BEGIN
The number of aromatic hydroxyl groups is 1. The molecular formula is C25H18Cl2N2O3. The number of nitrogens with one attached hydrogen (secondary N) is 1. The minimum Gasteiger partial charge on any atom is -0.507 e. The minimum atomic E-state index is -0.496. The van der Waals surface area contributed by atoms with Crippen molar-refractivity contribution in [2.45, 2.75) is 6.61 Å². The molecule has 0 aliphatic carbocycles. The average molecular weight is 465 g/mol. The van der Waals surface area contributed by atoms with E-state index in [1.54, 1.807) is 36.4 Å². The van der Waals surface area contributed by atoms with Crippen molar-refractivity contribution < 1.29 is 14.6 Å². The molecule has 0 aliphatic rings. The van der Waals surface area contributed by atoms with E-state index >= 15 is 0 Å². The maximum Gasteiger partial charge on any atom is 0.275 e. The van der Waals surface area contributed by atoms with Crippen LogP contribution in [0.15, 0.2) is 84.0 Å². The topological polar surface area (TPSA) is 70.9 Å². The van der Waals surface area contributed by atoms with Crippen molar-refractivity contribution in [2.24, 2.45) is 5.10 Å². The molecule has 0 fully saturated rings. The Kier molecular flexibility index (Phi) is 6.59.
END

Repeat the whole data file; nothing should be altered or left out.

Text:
The number of aromatic hydroxyl groups is 1. The molecular formula is C25H18Cl2N2O3. The number of nitrogens with one attached hydrogen (secondary N) is 1. The minimum Gasteiger partial charge on any atom is -0.507 e. The minimum atomic E-state index is -0.496. The van der Waals surface area contributed by atoms with Crippen molar-refractivity contribution in [2.45, 2.75) is 6.61 Å². The molecule has 0 aliphatic carbocycles. The average molecular weight is 465 g/mol. The van der Waals surface area contributed by atoms with E-state index in [1.54, 1.807) is 36.4 Å². The van der Waals surface area contributed by atoms with Crippen molar-refractivity contribution < 1.29 is 14.6 Å². The molecule has 0 aliphatic rings. The van der Waals surface area contributed by atoms with E-state index >= 15 is 0 Å². The maximum Gasteiger partial charge on any atom is 0.275 e. The van der Waals surface area contributed by atoms with Crippen LogP contribution in [0.15, 0.2) is 84.0 Å². The topological polar surface area (TPSA) is 70.9 Å². The van der Waals surface area contributed by atoms with Crippen molar-refractivity contribution in [2.24, 2.45) is 5.10 Å². The molecule has 0 fully saturated rings. The Kier molecular flexibility index (Phi) is 6.59.